What is gout?
Gout is a very common type of inflammatory arthritis. It typically presents with acute flare-ups of sudden onset, severe pain, swelling, and inflammation of a joint, most commonly the big toe. This arthritis develops due to increased levels of uric acid in the blood, depositing in and around the joint. Usually, these flare-ups can last for a few days or a few weeks. It initially starts in one joint at a time and can spread to other joints like the midfoot, ankle, knee, elbow, and hand. Unlike many of the other arthritic conditions, this is an extremely controllable and manageable disease with a healthy lifestyle and medications.
Who can develop gout?
Gout is a common type of arthritis that can affect anyone. Men tend to be more impacted by this type of arthritis than women as the female hormone estrogen protects against gout. When women enter menopause (and have a significant decrease in estrogen), they are more likely to develop gout. Gout can occur at any age, even in children, but it is more common in middle-aged people, especially if you are overweight (BMI greater than 25). If you don’t know what your BMI is, go to: https://www.nhlbi.nih.gov/health/educational/lose_wt/BMI/bmicalc.htm to calculate it.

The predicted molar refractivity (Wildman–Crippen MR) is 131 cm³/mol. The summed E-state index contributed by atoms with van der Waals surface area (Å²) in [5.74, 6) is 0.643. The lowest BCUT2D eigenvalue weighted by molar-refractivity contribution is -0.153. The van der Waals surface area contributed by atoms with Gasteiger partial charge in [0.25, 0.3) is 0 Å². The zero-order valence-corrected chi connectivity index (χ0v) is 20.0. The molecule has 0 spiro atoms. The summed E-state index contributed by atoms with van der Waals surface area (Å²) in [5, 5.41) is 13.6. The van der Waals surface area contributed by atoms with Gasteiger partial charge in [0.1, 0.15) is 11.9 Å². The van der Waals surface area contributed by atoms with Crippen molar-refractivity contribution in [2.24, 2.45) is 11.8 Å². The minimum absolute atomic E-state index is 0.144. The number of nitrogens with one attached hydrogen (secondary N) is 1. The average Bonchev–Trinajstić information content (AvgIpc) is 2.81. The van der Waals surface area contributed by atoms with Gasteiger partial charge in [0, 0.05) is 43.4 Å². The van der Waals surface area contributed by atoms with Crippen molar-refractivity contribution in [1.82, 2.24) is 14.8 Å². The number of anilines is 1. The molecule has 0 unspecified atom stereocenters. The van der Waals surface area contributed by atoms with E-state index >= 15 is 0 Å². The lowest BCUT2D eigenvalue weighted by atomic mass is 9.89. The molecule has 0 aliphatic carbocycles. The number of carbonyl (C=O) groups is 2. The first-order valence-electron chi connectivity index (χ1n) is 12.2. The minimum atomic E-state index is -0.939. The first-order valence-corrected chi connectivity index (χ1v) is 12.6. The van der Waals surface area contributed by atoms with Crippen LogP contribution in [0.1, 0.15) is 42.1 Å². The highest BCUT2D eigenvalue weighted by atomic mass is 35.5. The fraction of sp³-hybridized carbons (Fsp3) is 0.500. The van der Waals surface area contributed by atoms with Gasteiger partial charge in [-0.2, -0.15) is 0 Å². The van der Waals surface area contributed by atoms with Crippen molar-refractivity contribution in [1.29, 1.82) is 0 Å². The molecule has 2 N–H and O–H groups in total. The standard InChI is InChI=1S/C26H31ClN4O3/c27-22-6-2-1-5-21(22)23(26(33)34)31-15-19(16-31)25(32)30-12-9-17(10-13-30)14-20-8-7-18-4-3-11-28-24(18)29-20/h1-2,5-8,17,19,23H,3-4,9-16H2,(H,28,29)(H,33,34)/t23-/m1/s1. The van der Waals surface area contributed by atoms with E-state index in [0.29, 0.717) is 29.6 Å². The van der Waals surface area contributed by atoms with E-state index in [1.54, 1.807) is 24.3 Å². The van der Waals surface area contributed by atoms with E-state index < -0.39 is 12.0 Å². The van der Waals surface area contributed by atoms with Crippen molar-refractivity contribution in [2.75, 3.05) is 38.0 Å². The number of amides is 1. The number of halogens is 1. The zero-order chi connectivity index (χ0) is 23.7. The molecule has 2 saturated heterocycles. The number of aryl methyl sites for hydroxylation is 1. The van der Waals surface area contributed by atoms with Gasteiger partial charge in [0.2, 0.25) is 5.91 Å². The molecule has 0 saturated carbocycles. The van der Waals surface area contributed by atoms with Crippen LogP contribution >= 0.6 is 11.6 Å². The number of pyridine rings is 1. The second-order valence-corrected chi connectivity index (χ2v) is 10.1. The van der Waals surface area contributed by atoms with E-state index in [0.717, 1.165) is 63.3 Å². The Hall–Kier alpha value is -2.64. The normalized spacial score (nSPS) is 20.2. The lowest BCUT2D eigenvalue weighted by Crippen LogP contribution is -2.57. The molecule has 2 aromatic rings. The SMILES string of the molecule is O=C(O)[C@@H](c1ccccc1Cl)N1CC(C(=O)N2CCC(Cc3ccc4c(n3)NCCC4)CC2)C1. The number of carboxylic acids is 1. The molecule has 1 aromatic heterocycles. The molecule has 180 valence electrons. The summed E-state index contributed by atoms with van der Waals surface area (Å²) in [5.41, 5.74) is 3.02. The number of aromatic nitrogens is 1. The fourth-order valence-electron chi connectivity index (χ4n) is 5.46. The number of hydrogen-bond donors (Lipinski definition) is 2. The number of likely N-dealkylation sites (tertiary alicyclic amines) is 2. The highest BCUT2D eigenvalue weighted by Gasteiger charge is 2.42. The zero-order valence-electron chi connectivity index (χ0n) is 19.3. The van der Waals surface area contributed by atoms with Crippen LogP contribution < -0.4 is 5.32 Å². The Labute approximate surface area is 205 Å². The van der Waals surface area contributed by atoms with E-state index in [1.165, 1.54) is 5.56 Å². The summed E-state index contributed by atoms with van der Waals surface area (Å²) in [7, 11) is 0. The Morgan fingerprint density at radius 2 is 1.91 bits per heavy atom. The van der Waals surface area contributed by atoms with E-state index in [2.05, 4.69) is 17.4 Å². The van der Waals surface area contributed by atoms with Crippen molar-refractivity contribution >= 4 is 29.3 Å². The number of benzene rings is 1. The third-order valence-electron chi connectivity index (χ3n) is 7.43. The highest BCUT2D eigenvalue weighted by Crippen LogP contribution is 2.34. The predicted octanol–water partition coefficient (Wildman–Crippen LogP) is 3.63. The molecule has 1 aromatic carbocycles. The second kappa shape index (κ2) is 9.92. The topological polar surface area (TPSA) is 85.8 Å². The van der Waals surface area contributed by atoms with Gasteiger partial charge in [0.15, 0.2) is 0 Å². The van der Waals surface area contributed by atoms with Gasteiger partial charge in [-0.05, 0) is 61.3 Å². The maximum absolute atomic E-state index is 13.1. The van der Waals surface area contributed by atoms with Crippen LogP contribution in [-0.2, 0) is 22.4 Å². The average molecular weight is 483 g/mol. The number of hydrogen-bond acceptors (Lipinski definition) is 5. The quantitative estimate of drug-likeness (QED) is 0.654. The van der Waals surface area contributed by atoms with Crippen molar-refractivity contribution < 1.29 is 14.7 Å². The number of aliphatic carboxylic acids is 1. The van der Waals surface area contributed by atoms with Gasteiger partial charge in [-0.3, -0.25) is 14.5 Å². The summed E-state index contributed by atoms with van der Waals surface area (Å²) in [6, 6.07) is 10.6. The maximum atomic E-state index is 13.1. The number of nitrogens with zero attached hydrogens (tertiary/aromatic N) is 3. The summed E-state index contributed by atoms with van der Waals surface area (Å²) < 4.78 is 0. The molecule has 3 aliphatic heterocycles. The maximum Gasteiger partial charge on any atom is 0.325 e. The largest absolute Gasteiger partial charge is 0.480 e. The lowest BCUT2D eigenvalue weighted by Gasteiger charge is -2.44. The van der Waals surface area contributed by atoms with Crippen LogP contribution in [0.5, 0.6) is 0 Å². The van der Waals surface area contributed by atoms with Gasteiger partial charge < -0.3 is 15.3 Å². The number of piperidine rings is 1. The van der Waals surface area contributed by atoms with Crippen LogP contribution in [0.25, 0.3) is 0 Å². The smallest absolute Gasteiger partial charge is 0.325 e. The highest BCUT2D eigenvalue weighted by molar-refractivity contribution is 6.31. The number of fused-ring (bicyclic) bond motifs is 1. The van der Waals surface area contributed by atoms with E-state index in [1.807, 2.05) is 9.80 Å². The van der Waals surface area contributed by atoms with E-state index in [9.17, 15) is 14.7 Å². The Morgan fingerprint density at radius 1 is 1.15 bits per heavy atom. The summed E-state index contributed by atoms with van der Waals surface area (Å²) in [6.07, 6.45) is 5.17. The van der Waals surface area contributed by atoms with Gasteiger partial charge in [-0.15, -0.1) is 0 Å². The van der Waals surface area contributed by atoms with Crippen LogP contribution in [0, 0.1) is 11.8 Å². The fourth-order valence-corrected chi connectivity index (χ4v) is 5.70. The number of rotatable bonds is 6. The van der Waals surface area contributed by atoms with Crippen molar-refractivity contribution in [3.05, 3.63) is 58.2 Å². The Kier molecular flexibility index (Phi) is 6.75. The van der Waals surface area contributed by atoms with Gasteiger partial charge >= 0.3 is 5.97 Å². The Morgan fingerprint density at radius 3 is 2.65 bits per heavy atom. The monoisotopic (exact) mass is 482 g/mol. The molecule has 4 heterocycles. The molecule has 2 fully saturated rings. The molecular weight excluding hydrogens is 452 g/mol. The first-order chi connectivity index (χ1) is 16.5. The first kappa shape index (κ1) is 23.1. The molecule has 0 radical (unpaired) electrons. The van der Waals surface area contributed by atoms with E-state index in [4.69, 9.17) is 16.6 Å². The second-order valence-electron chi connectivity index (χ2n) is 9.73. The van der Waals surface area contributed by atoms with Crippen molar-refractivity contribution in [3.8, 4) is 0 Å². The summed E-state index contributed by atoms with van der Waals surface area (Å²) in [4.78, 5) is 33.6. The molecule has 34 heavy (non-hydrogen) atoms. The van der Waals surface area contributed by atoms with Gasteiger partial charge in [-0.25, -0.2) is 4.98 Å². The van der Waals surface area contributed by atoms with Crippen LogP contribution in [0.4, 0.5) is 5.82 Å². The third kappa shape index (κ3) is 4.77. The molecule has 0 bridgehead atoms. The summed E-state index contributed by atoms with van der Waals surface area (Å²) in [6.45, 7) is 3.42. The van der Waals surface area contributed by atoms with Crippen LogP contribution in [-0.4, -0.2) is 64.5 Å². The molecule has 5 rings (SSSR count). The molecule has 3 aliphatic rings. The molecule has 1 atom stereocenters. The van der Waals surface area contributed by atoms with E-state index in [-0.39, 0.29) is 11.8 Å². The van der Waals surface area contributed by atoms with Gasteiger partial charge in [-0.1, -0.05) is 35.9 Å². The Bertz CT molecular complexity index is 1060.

Where does gout occur?
This type of arthritis differs from other types of arthritic conditions as it usually only affects one joint at a time. Common locations where gout can be found include the great toe, ankles, knees, elbows, wrists, or fingers, and the longer you have gout, the more likely it is to involve more joints.